Home / World / Low oil prices make Russia seek compromise over the conflict in eastern Ukraine – Stratfor

Low oil prices make Russia seek compromise over the conflict in eastern Ukraine – Stratfor

The latest Stratfor’s analysis suggests that low oil prices will make Russia more open to advancing negotiations on the resolving the conflict in eastern Ukraine in the coming months
The U.S.-Russia talks over the standoff in Ukraine could advance - Stratfor

There are rumors of a political reshuffle in the separatist territories of Donetsk and Luhansk. Ukrainian and Russian media have even reported that a “secret deal” is in the works that would serve as a compromise between the political and security demands of the separatists and Moscow, on one hand, and Kyiv and its Western backers on the other, said in Stratfor’s report.

According to the report, there are plenty of reasons to be skeptical of such rumors. Ukrainian officials made it clear that there would be no political concessions from Kyiv until Moscow completely implemented the security provisions of last year’s Minsk agreement. These provisions include the withdrawal of all foreign — meaning Russian — troops in eastern Ukraine as well as the restoration of control of the border between the separatist territories and Russia to Ukraine. Meanwhile, Moscow has reiterated that Kiev must pass key constitutional changes that would grant greater autonomy to the separatist regions before the security components of Minsk are implemented.

The Ukrainian conflict has already had its fair share of fruitless negotiations and cease-fire breakdowns. Simply continuing the status quo would understandably be more likely. But the drop in global oil prices and the subsequent weakening of the Russian economy, as well as Russia’s extensive involvement in Syria, could be giving new life to negotiations among Kyiv, Moscow and the West. A grand bargain over Ukraine is far from near, but there may be room for compromise over what so far have been intractable issues.

Talk of a potential deal began when U.S. Assistant Secretary of State Victoria Nuland held an unannounced meeting with Russian presidential adviser Vladislav Surkov on January 15. Nuland, who was at the time in the middle of a tour of EU and NATO countries in Eastern Europe, flew to the border of Lithuania and the Russian exclave of Kaliningrad to meet with Surkov. The meeting, which reportedly lasted over four hours, immediately led to speculation of a “secret agreement” between the United States and Russia over Ukraine. The details of what the deal would entail have varied from source to source. Some outlets claimed the separatist Donbas region would formally be part of Ukraine’s territory but would be given special status and allowed to conduct its own foreign policy. Others reported that Russia would concede on granting Ukraine control of its border with the separatist territories. Some even suggested that Russia was considering replacing current leaders of the Donetsk and Luhansk separatist territories with figures who are more cooperative with Kyiv in a bid to move negotiations forward.

U.S. Secretary of State John Kerry then met with Russian Foreign Minister Sergei Lavrov in Zurich on Jan. 20. Just two days later, Kerry said at the World Economic Forum in Davos that U.S. sanctions against Russia could be lifted “within months” if the Minsk agreement were fully implemented. The statement was notable, since the United States has taken a hard line relative to European countries on maintaining sanctions against Russia. But while the European Union recently voted to extend sanctions on Russia for six months, several European officials have made it clear that they wish to lift EU sanctions on Russia when they come under review in July and have pressured Moscow and Kyiv to do more on implementing Minsk protocols.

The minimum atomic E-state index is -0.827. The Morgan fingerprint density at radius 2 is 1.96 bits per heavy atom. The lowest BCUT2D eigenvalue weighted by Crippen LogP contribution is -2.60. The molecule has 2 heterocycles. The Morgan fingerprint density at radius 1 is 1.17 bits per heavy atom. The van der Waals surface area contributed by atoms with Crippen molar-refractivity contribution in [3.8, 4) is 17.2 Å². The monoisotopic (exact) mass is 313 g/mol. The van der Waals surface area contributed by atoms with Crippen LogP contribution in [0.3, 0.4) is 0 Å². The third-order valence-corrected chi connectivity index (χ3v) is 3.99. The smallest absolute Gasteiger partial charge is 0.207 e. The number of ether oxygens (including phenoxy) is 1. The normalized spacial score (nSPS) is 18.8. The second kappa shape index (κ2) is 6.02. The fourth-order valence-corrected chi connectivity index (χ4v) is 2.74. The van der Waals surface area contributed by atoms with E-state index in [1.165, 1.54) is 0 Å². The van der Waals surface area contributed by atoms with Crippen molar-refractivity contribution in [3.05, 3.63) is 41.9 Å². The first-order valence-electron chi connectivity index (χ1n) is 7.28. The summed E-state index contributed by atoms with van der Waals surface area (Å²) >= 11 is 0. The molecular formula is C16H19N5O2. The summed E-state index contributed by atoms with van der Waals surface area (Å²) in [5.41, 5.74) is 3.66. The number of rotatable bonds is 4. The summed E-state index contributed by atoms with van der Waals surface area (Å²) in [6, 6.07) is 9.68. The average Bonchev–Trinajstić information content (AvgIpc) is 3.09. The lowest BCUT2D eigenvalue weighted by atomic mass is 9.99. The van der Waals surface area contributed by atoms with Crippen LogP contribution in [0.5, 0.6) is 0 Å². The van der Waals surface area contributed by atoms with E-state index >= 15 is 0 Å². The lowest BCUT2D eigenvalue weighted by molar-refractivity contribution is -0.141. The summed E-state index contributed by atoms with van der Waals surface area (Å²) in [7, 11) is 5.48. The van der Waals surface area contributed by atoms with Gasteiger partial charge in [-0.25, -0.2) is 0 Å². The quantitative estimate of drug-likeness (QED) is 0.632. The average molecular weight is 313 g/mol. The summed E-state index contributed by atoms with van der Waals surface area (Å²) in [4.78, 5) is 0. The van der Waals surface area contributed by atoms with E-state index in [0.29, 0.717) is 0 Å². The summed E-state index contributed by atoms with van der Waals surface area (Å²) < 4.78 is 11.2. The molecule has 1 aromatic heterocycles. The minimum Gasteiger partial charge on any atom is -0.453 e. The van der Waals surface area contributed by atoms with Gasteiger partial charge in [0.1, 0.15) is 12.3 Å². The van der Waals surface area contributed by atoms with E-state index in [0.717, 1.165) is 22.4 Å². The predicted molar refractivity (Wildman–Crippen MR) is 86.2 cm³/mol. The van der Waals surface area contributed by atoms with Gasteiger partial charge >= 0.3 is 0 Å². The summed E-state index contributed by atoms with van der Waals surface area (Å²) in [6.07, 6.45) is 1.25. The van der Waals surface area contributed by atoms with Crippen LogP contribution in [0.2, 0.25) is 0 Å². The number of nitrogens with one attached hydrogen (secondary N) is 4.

For Russia, getting sanctions removed is paramount. The drastic drop in global oil prices has caused Russia’s budget, which depends on energy revenues, to shrink and its deficit to explode, and the ruble is becoming more volatile.

Another component that could drive negotiations is the ongoing conflict Syria. Russia has become involved in Syria on the side of President Bashar al Assad’s government, conflicting with U.S. and European support for certain rebel factions. But both Moscow and the West share a common enemy in Syria: the Islamic State, so their shared interest in containing the security threat of the Islamic State, which has struck both Europe and Russia, presents an opportunity for cooperation on other issues.

However, Moscow is unlikely to completely surrender on Ukraine. The Kremlin traditionally prioritizes Russia’s national security interests over its economic development. Putin is aware that giving away major concessions on Ukraine without anything to show for them could be more disastrous for his political position than the economic pain that Russia has had to endure.

The issue of local elections in the separatist territories appears to have been a focus in recent diplomatic talks. Holding local polls in Donetsk and Luhansk could lessen the more prickly political differences over the status and autonomy of the breakaway territories. However, for local elections to be held, Russia and the separatists would have to cooperate by completely observing the cease-fire, removing heavy weaponry from the front lines and granting Organization for Security and Co-operation in Europe observers access to the warzone.